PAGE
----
Yet levels can’t sustain a player forever. For any RPG worth it’s weight in 1’s and 0’s we know it can’t be left to levels alone. Another key aspect of progression comes from obtaining powerful new weapons and gear. Our most beloved “phat lewts”. While we started off our journey slaying rats, bats, and orcs with nothing more than a rusty sword, somewhere along the way that didn’t cut it anymore. Your weapons and armor would come to define your success as much as your character or AA levels did. I’m not quite sure how it worked at the beginning since I jumped into EverQuest just before it’s first expansion but there was never a clear cut path in getting better gear like in the RPGs I was used to. Normally killing baddies, visiting new towns, or cracking open a dungeon chest would garner your next new favorite toy to cherish. It’d do you well for a few levels before repeating that process and finding a new pokey-stabby that let you advance further than before. EQ didn’t have any of that. Initially enemies would drop plain swords or clubs, eventually “Fine Steel Sword” would drop. These were never a huge upgrade and didn’t make a difference in battle. What they were good for though was selling off to vendors to acquire currency. From there you’d hit up the nearest player-market and barter for a stronger shield or spear with your hard earned gold and platinum pieces to whatever nice player felt like not scamming you like a used car salesman. There were no structured systems in place to handle this aspect of the game. Once again it just spawned from the community working together to organically grow this virtual living world. How players got by in the early days before this need grew this secondhand market is beyond my understanding.
Climb the levels, get shiny “gently used” gear on the market, maybe once in awhile get lucky in a group to find a rare enemy spawn with loot that was worth a damn to wear or sell on the market. Life was good. You know how it could be better though? Getting some of that fancy “No Drop” gear from the highest end dungeons. Other high end characters would run around clad in a fully matched set of the coolest looking armor. The shiniest of the shinies. By the nature of these armor pieces being classified as “No Drop” by the game meant they couldn’t be traded off of the character that looted them initially from the enemy that was killed for it. Killing those enemies meant grouping up and raiding. Once again the game was requiring you to grow outside of your comfort zone and expand your social network in order to progress… which you desperately wanted to in order to get the undisputed best gear in the game. Plus did I mention how cool you looked with it?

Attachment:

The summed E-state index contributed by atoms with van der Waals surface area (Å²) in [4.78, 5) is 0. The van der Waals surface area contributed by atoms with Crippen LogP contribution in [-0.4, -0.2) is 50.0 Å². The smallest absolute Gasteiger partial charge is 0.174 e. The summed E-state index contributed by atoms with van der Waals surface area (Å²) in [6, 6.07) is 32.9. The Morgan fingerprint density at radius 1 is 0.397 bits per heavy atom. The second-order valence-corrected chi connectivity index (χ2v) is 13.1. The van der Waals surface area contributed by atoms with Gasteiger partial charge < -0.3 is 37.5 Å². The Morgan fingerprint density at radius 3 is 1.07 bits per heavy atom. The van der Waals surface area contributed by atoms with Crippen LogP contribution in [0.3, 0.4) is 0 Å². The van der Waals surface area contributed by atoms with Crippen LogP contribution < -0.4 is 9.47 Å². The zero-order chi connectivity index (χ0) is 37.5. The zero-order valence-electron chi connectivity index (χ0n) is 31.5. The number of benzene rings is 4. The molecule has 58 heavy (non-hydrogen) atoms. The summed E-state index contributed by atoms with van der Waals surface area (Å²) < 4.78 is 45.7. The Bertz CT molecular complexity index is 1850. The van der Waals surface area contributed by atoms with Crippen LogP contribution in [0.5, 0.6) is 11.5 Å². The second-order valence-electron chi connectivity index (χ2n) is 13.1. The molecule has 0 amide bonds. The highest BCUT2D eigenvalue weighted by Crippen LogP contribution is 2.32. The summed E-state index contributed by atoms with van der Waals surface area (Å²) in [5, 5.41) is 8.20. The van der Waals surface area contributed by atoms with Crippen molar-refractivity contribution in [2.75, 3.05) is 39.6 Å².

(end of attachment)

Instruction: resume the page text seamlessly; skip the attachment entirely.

The nifty bit about acquiring those No Drop items was the work that went into getting high end gear meant that you valued it even more. Once you had a full set of planar gear from raiding either the Plane of Fear or Plane of Hate, you had dozens of other players that helped you get it. They pushed forward alongside with you to secure pieces of their own or were just paying it forward as someone helped them. So in the endless quest of reaching the peak of your character’s growth you now had the idea of helping others in at the top of your priorities. You needed to surround yourself with other players just as strong as you were in order to progress.
A sword in your hand was nowhere near as strong as 36 other players rallying behind you after all. Your goals shifted from being the best from an individual standpoint to wanting to be the best tank for your guild. “If only I could boost my armor stat higher, our cleric could heal me less and use that mana towards buffing the rogues defense”. Raids became the reason to progress. The reason to meet new people. The reason to spend nights researching better techniques in forums. The reason you dedicated your playtime to the weekend with the guilds. It was the symphonic peak of EverQuest’s social and mechanical systems working in tandem to create a euphoric state of play. Get together with a few close buddies, a bunch of familiar players to pad out the rest, and spend the better part of an evening (or two) trying to clear out the hardest encounters the game had to offer… for the greatest loot the game had to offer. Risk vs reward was always in play when it came to EQ. This meant clearing out alternate planes like the aforementioned Plane of Hate and Plane of Fear along with their residing deities Innoruuk and Cazic-Thule, respectively. Any time you get the opportunity to kill a god you know there’s something good for you awaiting within their pinata-like corpse. Since raids took so many to kill these creatures they normally would drop 10+ items for various classes. Seems like a lot until you remember a raiding party regularly consisted of 48-72 players. The first time you kill one almost never granted you your heart’s desire, but maybe on the third or fourth time. Once again it gave you a carrot on a stick to keep chasing. Gotta keep the players playing ya know?
Beyond those planes you also had dragons as potential raid encounters, albeit a bit quicker and easier to manage. In the early days of EverQuest Lord Nagafen and Lady Vox were two star-crossed lovers that happened to be dragons cast away to their brimstone lined lair or icy mountain prison. Eventually more dragons would come including a personal favorite of mine, Trakanon, the undead poison dragon within the dungeon of Sebilis. During his encounter he’d randomly transport players to a pit of monsters away from the raiding party the longer the battle went on. It effectively put a timer on the encounter which created a rush of excitement I hadn’t felt before. After a grueling battle of organized chaos we’d emerge victorious as I had slain my first dragon. I didn’t get any loot out of the encounter but the memory of it still sticks with me over 15 years later. I loved the thrill of it all and that was reason enough to continue playing and progressing. I wanted more dragons, more gods, more raids, more fun, and more memories.
From the first DING! to my first dragon kill was quite an adventure inside the game and out. It had spanned over a year to get to that point and I had met a lot of friends. I still hadn’t capped out or come anywhere near it despite how often I played. Which I did play, a lot. Almost too much. Which is what I want to focus on in the next article. With every good feel in our life there’s the risk sacrificing bits of yourself for it. There was a dark side of EverQuest for a lot of people and I want to explore that with you all. At the end of the day, you don’t earn a nickname like EverCrack from being a wholesome game that you could stop playing at any time.